pulp novels, trash fiction, detective stories, adventure tales, spy fiction, etc from the 19th century up to the 1970s
Saturday, December 28, 2013
The Case of the Counterfeit Eye
Perry Mason is approached by a client named Brunold who has an unusual problem. One of his glass eyes has been stolen and replaced by an inferior quality eye. His fear is that the missing eye could be used to frame him for a crime.
There are two kinds of glass eye. There’s the kind you buy off the shelf, and then there’s the custom-made variety. Only a handful of people in the United States make the custom-made variety. It’s a very specialised art and an expert can easily identify the maker of a particular eye. Brunold’s fear is therefore quite plausible.
Perry also has another client, a young man who has been embezzling money from his employer, a notorious loan shark.
These two sub-plots will come together in an intricate manner which involves murder, divorce, inheritances and glass eyes.
Gardner’s plots were always clever but the real interest of the Perry Mason novels, at least the early ones, lies in the methods of the famous trial lawyer. Perry Mason is not exactly unethical but he certainly pushes legal ethics about as far as they can possibly be pushed, and there are times when he comes perilously close to unethical or even downright illegal practices. Mason is not a rogue lawyer but he believes in doing everything he can to protect the interests of his clients.
Mason’s methods naturally enough tend to outrage the police and in the past they have aroused the ire of the District Attorney. Now there’s a new DA, Hamilton Burger, who will of course feature in further Perry Mason stories. Burger isn’t exactly delighted by Perry’s methods but he is inclined to think that those methods, while they might involve sailing rather close to the legal wind, are essentially legitimate. The new DA’s tolerance will however be stretched to the limit in the course of this case.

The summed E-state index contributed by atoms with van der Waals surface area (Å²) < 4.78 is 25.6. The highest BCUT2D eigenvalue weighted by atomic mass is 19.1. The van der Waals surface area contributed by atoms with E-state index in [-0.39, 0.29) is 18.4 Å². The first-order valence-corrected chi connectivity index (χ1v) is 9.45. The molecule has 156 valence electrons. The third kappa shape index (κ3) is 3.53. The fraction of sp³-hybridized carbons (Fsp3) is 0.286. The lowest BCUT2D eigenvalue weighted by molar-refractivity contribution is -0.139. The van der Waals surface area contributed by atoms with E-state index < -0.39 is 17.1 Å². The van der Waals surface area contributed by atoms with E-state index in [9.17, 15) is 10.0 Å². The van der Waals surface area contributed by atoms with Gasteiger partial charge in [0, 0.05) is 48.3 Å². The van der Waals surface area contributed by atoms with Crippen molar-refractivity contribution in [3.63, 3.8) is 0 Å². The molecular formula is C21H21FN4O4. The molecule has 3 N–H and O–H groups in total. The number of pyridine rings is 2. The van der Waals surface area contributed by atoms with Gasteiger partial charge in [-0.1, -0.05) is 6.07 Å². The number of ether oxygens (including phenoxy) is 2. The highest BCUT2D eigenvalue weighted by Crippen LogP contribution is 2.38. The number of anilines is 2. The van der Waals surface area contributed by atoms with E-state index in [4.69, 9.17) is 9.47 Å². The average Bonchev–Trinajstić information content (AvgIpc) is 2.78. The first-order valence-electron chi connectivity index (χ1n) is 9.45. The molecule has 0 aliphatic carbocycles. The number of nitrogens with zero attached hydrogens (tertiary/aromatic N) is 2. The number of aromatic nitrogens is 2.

Mason’s flexible approach to legal ethics makes him an interesting character. There is certainly a degree of moral ambiguity about him. The DA considers Mason to be a very good trial lawyer but an even better detective. The really interesting aspect of Mason’s character, and the chief appeal of Gardner’s novels, is the extraordinary way in which he manipulates the legal system to serve his clients’ ends. Mason knows every lawyer’s trick in the books plus a few he’s invented himself. Gardner had been a California trial lawyer himself and his specialised legal knowledge is put to exceptionally good use in his novels.
The Perry Mason stories, naturally enough, always involve at least one court-room scene. Court-room scenes can become rather tedious and Gardner was very much aware of that danger. He never allows the court-room scenes to dominate the action too much. He also has a knack for basing important plot elements on complex points of law without running the risk of confusing the reader or boring him with too much legal detail. He explains the legal points lucidly and succinctly.
Perry Mason is a man who enjoys his work. He likes to win his cases but the real pleasure for him lies in pitting his wits against criminals, against the police, and against the DA. The joy he takes in this is communicated to the reader and helps to make these novels so much fun. And The Case of the Counterfeit Eye is great fun indeed. Highly recommended.
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